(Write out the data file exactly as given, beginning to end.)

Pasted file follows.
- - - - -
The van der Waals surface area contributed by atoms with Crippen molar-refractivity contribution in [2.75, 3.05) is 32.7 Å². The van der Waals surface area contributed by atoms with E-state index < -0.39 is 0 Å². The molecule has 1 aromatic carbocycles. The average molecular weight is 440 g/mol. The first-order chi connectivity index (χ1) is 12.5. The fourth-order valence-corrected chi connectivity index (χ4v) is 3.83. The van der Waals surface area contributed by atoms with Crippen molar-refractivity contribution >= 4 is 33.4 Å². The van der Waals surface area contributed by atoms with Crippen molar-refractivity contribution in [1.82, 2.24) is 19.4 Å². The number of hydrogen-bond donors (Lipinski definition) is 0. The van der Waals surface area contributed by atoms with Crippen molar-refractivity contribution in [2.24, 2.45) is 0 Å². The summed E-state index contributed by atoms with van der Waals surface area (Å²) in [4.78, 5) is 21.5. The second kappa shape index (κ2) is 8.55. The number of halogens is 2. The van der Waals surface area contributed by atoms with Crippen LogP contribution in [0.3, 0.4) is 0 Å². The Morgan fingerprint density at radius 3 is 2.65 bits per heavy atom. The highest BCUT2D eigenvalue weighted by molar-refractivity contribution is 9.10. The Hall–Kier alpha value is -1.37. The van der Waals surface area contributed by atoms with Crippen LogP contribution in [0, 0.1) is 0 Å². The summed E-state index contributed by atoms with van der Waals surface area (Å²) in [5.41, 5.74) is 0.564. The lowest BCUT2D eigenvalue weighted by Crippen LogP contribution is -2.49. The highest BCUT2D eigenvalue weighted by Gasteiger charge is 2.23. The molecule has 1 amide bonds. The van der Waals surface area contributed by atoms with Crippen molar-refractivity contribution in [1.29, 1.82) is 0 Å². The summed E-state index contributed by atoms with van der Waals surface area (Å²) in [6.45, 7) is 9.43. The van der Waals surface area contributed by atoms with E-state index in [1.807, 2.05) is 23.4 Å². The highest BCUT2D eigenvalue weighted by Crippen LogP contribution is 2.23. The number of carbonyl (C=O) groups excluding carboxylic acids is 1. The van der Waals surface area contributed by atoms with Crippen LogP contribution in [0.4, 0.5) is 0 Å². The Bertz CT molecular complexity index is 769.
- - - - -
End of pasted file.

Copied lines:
The van der Waals surface area contributed by atoms with Crippen molar-refractivity contribution in [2.75, 3.05) is 32.7 Å². The van der Waals surface area contributed by atoms with E-state index < -0.39 is 0 Å². The molecule has 1 aromatic carbocycles. The average molecular weight is 440 g/mol. The first-order chi connectivity index (χ1) is 12.5. The fourth-order valence-corrected chi connectivity index (χ4v) is 3.83. The van der Waals surface area contributed by atoms with Crippen molar-refractivity contribution >= 4 is 33.4 Å². The van der Waals surface area contributed by atoms with Crippen molar-refractivity contribution in [1.82, 2.24) is 19.4 Å². The number of hydrogen-bond donors (Lipinski definition) is 0. The van der Waals surface area contributed by atoms with Crippen molar-refractivity contribution in [2.24, 2.45) is 0 Å². The summed E-state index contributed by atoms with van der Waals surface area (Å²) in [4.78, 5) is 21.5. The second kappa shape index (κ2) is 8.55. The number of halogens is 2. The van der Waals surface area contributed by atoms with Crippen LogP contribution in [0.3, 0.4) is 0 Å². The Morgan fingerprint density at radius 3 is 2.65 bits per heavy atom. The highest BCUT2D eigenvalue weighted by molar-refractivity contribution is 9.10. The Hall–Kier alpha value is -1.37. The van der Waals surface area contributed by atoms with Crippen LogP contribution in [0, 0.1) is 0 Å². The summed E-state index contributed by atoms with van der Waals surface area (Å²) in [5.41, 5.74) is 0.564. The lowest BCUT2D eigenvalue weighted by Crippen LogP contribution is -2.49. The highest BCUT2D eigenvalue weighted by Gasteiger charge is 2.23. The molecule has 1 amide bonds. The van der Waals surface area contributed by atoms with Crippen molar-refractivity contribution in [1.29, 1.82) is 0 Å². The summed E-state index contributed by atoms with van der Waals surface area (Å²) in [6.45, 7) is 9.43. The van der Waals surface area contributed by atoms with E-state index in [1.807, 2.05) is 23.4 Å². The highest BCUT2D eigenvalue weighted by Crippen LogP contribution is 2.23. The number of carbonyl (C=O) groups excluding carboxylic acids is 1. The van der Waals surface area contributed by atoms with Crippen LogP contribution in [0.4, 0.5) is 0 Å². The Bertz CT molecular complexity index is 769.